Western North Carolina Woman

the first word
by julie parker

You are holding in your hands a bouncing baby magazine—and it’s a girl! Or, as a Doonesbury character once announced, “It’s a baby woman!”

How WNC WOMAN will grow and blossom will be the usual combination of nature and nurture, for its very purpose is to create a platform for local women to share their ideas, insights, knowledge, and wisdom. We are creating a “web” through which the women of Western North Carolina can be interconnected, interdependent, and interactive. And such a web is naturally supported by a website: ours iswnc-woman.com.

Sally Helgesen, author of The Female Advantage, writes of the webs created by women:
“The structure of the web of inclusion first presented itself to me when I tried to draw rough approximations of the organizations run by women...What I came up with always bore a literal, architectural resemblance to a spider’s web…this interweaving made the structures inextricably integrated and connected – a pattern, really of relationships… Also like a spider’s web, the structures were continually being built up, stretched, altered, modified, and transformed….” from The Web of Inclusion: Architecture for Building Great Organizations.

Helgesen goes on to tell how she found out that, in the process of devising ways of leading that made sense to them, women had built profoundly integrated and organic organizations, in which the focus was on nurturing good relationships; in which the niceties of hierarchical rank and distinction played little part; and in which lines of communication were numerous, open, and diffuse.
“I noted that the women tended to put themselves at the centers of their organizations rather than at the top,” she writes, “thus emphasizing both accessibility and equality, and that they labored constantly to include people in their decision making.”

There was no recognized name or category for what the women were doing, so Sally Helgesen began referring to their organizations as “webs of inclusion.”
from Women Weaving Webs: Will Women Rule the Internet? by Clarisse Behar Molad, Ph.D.

This web of inclusion is the very nature of both our process and our product.

The Women Weaving Webs project was born on a trip to Western North Carolina in 1996. I was thinking about moving here from DC, and had asked my friend Clarisse to come explore the area with me. We were both working on our Ph.D.s at the time – hers in Electronic Commerce and mine in New Media Studies. Our interests overlapped; when we saw our first dreamcatcher in Cherokee, suddenly our interests were even more tightly interwoven. The dreamcatcher’s web took on a profound meaning for both of us as we began to think about the ways women relate, how the Internet works, and the parallel between the two. We were both inspired by the concept of “women weaving webs”. After our trip, Clarisse went off to write her book and conduct seminars around the country about women and the Internet (I spoke at a couple of them), and I went off to create and conduct doctoral-level seminars on hypermedia (multimedia, web, email, etc.) and the social construction of knowledge.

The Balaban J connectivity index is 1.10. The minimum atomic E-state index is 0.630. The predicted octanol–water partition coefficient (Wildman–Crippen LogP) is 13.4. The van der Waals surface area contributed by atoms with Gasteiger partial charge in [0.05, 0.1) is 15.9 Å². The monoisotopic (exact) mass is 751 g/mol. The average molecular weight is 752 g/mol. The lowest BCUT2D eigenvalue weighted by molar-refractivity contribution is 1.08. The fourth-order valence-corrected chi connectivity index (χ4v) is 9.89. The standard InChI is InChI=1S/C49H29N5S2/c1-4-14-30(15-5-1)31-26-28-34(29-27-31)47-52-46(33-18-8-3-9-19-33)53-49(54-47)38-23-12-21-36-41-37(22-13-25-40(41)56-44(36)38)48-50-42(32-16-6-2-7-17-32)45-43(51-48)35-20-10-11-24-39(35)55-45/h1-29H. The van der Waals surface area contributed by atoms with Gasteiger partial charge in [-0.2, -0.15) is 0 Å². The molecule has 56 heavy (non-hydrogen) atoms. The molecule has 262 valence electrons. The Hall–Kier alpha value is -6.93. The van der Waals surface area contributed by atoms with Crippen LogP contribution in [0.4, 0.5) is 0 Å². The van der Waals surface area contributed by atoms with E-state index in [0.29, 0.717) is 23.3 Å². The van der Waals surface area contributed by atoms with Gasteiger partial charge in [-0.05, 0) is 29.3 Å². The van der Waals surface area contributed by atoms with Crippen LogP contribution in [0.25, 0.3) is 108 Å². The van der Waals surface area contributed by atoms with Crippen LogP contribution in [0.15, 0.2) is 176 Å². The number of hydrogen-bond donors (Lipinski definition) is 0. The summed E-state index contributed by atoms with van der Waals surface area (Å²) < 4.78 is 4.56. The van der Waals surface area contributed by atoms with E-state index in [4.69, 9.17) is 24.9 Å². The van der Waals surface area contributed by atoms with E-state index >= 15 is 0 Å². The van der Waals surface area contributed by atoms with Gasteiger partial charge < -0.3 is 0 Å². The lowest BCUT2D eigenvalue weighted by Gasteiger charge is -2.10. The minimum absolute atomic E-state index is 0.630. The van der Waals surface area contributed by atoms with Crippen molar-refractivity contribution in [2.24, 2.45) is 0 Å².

In 1997 I moved here and started my own web design company—Handwoven Webs. (See the thread? Pun intended!) I’d been doing web design for the federal government since the Web was in its infancy, and wanted to apply my skills to helping local businesses, organizations, and individuals prosper. Last year I was asked to join the board of a local women’s organization. I was impressed by the lack of attendance at the monthly meetings. It was clear to me that the barriers of time and space—conflicting schedules and geography—prevent women from getting together as much as they’d like. Even communicating by phone can be problematic—we tend to play phone tag as often as we reach a live person.

“Aha!” I thought. “Good old ‘hypermedia and the social construction of knowledge to the rescue!’ Asynchronous communication is the answer. “ Asynchronous communication is not, as you might think, a high-tech solution—we’ve been doing it for millennia. It’s called writing.

Writing. . .is the greatest invention in the world. Great is the astonishing range of analysis . . . great, very great, in enabling us to converse with the dead, the absent, and the unborn, at all distances of time and space; and great, not only in its direct benefits, but greatest help to all other inventions. "Slaying the Dragon" by David J. Eicher

It was my friend Sandra Huie who came forward holding the print piece of the puzzle when she suggested I do a print magazine for Western North Carolina women. Over a plate of linguini at the Sunnyside Cafe just a few short months ago, Sandra planted the seed that was then carefully nurtured by a circle of wonderful women whose ongoing interest, enthusiasm, ideas, feedback, and support have been critical to the idea becoming reality. Kelle Olwyler said of this collaboration: “I love the circle of women who are holding the net in their hands that is holding the creation in space.” Thank you, then, to all the women who’ve been “holders of the net” in various capacities: Most especially thanks to Sandi Tomlin-Sutker, my friend and co-conspiritor in this effort.

The threads of my life have been interwoven (dare I say Handwoven?) with the threads of so many other women. These threads have come together in an elegant tapestry that is now WNC WOMAN. And like Penelope’s tapestry, together we will also un-weave some of the threads of our lives, some stories we have been told that are indeed myth, like what a woman’s place is and what her limitations are. Come—join us!

Western North Carolina Woman
is a publication of INFINITE CIRCLES, INC.

PO BOX 1332 • MARS HILL NC 28754 • 828-689-2988

Celebrating the Spirit of Place in Western North Carolina